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Rahul Gandhi Slams US About Being Silent On India’s Atrocities

The head of the Congress, Rahul Gandhi, said Friday that the US was silent about “what’s going on in India.” He spoke about the vision of democracies around the world.

Mr. Gandhi continued by saying “Basically I believe that America, as embodied in your Constitution, is a profound idea, the idea of freedom…But this idea must be defended.”

In an online discussion with Nicholas Burns, former US Ambassador to Kennedy School, Rahul Gandhi said “I don’t hear anything about what’s going on here in India from the US establishment,” Mr. Gandhi said.

“What is happening here in India, I don’t hear from the US institution,” Mr. Gandhi said. This is what Mr. Burns said when he spoke of democratic ideas against ‘China and Russia’s harsh vision.’

Rahul Gandhi said, interjecting Mr Burns, “I hear nothing about what’s going on here in India from the US establishment. What do you think about what happens here if you say ‘partnership of democracies?’ I believe that America is basically a profound idea, an idea of freedom, a very powerful idea, the manner in which it is encapsulated in your constitution. But this idea must be defended. And that’s the real issue.”

At the debate, Mr Gandhi alleged also that a “wholesale capture” by the ruling dispensation of India’s institutional framework changed the paradigm in which post-2014 opposition parties operate as institutions that are to support a fair political struggle have not done so anymore.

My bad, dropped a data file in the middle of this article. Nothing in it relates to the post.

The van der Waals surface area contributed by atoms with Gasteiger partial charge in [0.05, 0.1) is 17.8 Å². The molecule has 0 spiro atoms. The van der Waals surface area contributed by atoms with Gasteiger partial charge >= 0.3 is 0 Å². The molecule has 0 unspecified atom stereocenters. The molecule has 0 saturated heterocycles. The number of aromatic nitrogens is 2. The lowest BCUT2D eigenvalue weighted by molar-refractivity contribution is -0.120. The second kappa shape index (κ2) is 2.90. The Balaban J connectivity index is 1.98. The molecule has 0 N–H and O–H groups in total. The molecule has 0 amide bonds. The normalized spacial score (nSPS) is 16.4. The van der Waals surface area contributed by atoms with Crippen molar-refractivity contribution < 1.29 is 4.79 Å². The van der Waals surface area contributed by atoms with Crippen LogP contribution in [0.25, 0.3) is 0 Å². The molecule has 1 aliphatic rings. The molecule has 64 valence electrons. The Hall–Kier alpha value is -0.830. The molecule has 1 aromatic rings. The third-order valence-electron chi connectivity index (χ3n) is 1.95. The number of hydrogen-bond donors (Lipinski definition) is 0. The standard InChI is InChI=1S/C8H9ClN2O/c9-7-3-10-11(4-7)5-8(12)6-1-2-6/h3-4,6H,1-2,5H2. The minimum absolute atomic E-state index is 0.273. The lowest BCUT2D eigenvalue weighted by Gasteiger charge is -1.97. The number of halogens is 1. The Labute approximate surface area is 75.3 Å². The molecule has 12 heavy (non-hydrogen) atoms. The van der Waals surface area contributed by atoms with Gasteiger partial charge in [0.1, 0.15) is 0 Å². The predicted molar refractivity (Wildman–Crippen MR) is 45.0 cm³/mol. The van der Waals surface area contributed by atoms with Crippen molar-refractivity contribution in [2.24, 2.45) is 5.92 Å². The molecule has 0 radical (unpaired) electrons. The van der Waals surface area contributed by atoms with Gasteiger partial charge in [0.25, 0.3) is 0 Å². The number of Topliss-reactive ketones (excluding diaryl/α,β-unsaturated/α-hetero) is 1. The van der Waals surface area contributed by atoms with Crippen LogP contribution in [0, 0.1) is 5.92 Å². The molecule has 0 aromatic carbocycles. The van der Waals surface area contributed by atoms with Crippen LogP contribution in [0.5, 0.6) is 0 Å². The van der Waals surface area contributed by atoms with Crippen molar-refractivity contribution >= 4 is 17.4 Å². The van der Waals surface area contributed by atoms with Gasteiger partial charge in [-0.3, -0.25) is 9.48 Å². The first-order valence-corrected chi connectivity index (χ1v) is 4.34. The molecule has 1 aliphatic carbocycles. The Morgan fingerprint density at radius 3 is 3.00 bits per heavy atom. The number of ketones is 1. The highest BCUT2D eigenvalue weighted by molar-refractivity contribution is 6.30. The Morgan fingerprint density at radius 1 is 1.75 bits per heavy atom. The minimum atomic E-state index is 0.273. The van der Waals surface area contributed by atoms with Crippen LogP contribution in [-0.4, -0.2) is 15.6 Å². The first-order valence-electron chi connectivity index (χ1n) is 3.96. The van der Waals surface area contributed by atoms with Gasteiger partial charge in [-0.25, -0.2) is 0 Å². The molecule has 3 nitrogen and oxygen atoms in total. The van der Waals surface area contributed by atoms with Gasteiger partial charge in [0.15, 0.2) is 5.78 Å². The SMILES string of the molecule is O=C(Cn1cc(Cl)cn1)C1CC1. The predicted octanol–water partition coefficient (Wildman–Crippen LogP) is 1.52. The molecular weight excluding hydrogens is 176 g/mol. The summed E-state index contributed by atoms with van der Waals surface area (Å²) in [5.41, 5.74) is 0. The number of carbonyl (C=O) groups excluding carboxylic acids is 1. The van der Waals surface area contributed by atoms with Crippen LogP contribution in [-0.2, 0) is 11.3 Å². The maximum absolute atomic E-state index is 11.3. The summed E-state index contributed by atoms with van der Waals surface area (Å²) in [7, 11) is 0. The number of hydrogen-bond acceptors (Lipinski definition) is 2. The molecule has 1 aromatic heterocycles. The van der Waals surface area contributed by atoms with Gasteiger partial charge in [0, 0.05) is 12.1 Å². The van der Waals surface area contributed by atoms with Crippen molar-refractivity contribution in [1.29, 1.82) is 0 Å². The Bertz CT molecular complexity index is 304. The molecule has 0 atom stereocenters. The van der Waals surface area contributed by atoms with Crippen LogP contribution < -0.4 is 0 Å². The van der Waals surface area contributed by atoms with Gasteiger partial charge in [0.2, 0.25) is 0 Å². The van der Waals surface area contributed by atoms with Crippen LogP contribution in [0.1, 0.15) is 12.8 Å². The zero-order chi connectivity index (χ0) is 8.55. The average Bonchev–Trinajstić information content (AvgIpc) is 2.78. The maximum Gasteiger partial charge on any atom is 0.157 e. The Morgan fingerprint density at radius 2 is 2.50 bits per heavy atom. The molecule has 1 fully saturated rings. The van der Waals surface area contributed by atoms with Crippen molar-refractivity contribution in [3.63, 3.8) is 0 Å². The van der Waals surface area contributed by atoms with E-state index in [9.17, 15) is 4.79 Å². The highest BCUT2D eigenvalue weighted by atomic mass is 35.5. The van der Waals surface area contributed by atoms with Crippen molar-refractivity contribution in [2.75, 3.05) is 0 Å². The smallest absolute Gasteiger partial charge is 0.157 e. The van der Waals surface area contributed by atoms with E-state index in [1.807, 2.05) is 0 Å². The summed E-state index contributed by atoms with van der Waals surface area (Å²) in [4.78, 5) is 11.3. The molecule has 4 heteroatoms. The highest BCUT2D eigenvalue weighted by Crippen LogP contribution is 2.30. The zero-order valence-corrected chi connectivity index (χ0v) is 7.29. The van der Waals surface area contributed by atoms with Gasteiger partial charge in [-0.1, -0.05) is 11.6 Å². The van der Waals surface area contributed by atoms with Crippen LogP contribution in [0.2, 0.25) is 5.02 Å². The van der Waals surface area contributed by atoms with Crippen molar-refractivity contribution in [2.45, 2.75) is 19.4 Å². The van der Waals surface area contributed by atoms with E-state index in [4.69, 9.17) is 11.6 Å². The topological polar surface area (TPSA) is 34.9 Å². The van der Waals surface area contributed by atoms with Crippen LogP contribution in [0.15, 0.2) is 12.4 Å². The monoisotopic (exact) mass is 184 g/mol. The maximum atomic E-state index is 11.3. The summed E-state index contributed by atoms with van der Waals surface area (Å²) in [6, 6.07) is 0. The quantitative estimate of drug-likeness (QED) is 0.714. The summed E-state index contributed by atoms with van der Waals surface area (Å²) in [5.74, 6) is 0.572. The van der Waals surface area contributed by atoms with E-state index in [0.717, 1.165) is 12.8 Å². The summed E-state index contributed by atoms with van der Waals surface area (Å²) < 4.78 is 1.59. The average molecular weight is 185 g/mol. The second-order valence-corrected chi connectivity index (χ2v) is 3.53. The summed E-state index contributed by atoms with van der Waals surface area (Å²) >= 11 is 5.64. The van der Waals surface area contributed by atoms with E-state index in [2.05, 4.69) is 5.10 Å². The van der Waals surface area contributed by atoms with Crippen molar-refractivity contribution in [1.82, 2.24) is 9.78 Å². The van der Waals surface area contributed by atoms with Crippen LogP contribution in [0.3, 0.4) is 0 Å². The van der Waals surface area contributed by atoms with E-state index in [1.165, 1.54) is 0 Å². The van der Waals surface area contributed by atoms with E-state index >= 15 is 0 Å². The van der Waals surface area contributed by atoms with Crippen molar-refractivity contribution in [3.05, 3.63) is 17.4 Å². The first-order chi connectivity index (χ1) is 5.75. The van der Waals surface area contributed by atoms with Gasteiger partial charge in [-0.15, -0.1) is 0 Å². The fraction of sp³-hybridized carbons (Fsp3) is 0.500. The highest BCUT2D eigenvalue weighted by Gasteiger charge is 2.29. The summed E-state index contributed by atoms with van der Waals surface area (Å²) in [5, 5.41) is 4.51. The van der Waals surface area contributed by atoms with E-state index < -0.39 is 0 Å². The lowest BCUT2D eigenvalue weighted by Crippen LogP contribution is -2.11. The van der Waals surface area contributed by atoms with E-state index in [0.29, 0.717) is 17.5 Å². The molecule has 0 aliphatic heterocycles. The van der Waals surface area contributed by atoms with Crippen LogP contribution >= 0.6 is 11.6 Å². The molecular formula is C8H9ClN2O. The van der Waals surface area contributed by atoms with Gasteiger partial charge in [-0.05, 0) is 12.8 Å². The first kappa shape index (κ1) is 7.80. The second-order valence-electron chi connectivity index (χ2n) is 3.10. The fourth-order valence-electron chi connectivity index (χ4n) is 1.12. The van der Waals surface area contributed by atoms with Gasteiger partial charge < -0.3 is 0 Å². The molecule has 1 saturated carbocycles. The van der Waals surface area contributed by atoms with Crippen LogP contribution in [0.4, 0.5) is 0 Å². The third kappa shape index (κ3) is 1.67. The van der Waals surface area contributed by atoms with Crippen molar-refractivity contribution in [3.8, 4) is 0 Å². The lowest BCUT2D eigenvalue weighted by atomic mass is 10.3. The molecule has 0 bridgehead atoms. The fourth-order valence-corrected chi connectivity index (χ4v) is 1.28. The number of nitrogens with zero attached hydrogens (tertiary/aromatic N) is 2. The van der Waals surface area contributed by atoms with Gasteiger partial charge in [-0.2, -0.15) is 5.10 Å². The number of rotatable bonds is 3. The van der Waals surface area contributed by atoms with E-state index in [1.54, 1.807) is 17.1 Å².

“I need a judicial system that protects me, I need a medium that is reasonably free, I need financial parity, I need a set of institutional structures that allow me to operate as a political party. to fight elections I need institutional structures. I haven’t got it” That was the opinion of Mr. Gandhi.

Rahul Gandhi said that many people are very rapidly unhappy with the way the BJP behaves and that these people have to be brought together.

Mr Gandhi also answered a question during the online discussion about what to do if he was to become Indian Prime Minister. He said he would concentrate more on creating jobs than on policies that focus on “growth.”

“I would move from a growth-focused idea to an idea that focuses on jobs. We need growth, I would say, but we will do all we can to encourage production, job creation and added value, “During an online debate, he said in answer to a question.

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